I started this book with the words “I have penned this book for brains that can think”…
I don’t know if I was able to encourage you to think and contemplate throughout this book… But I’m sure you may have found some of the topics I shared controversial or contrary to your previous knowledge. Perhaps you are still denying or refusing to accept some of the things you’ve read here.
Put aside your denial just for a moment and think…
Put aside your conditioning and objectively evaluate the things you’ve read.
If you were born and raised near The Ganges were you going to dive into and sanctify this river that is severely threatened by pollution and sewage in the name of the goddess Ganga? Or if you were born into an Algonquian group would you be dancing around a totem with an axe in your hand and leaves around your waste glorifying the Sacred Spirit of Manitou?
Good thing you’re here today!
I have tried to explain the entire system of man in this book. The scope of this topic far surpasses the limits of a book, however, even this much I know, is going to weigh heavy on brains that are tired, foggy, and not accustomed to thinking outside its box.
In the past the enlightened ones said, “the entire world is just a dream”! The pantheistic thought based on the dark materialist approach of the 19th century is now beginning to disappear.
In the sight of a brain that contemplates, the universe has literally and scientifically shown itself to be an illusion. Yet such a dream that those stuck inside it are forever going to experience it as though it is real.
Religion, through Sufism has addressed all issues. Yet the masses who don’t know what Sufism is about are deprived of this blessing! Some Western philosophers have taken bits and crumbs of these realities and have enthroned them, while sadly the Muslims are not even aware of the treasure they are sitting on!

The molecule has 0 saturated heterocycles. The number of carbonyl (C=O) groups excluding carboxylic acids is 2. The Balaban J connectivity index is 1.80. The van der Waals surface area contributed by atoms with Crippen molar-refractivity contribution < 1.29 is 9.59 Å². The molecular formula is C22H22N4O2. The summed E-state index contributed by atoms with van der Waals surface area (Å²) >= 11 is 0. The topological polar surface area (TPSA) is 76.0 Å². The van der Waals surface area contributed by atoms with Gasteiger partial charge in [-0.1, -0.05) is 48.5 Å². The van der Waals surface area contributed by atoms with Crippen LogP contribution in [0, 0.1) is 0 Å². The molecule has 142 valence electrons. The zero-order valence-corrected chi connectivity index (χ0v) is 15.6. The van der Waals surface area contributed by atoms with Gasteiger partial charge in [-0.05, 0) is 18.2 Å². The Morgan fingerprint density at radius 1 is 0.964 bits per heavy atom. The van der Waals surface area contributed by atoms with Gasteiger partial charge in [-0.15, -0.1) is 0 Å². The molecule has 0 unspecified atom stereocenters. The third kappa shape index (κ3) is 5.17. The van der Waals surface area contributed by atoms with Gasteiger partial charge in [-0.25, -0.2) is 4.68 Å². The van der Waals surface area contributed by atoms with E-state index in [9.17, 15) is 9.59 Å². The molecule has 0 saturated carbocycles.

Initially this book was going to be named ‘Man and Sufism’ however without knowledge on the world and the relationship between man and the world I did not find it appropriate to delve into the depths of Sufism. Rather, in this book I focused on the formation of man, the effects that influence him, and the future that is awaiting him. I aimed at emphasizing on the importance of the brain and tried to elucidate the importance of conceiving the religious laws not as arbitrary but as obligatory practices comprising the mechanism of the function of life!
If I have been able to show the difference between the concept of an external god beyond and ‘Allah that is within your very existence’, even to some extent, I would be sincerely grateful.
If I’ve been a cause for people to consider, research, debate about these topics and uplift them from the stale state of their simple daily activities to a higher level of contemplation and consciousness then I would consider myself blessed.
17. 10. 1986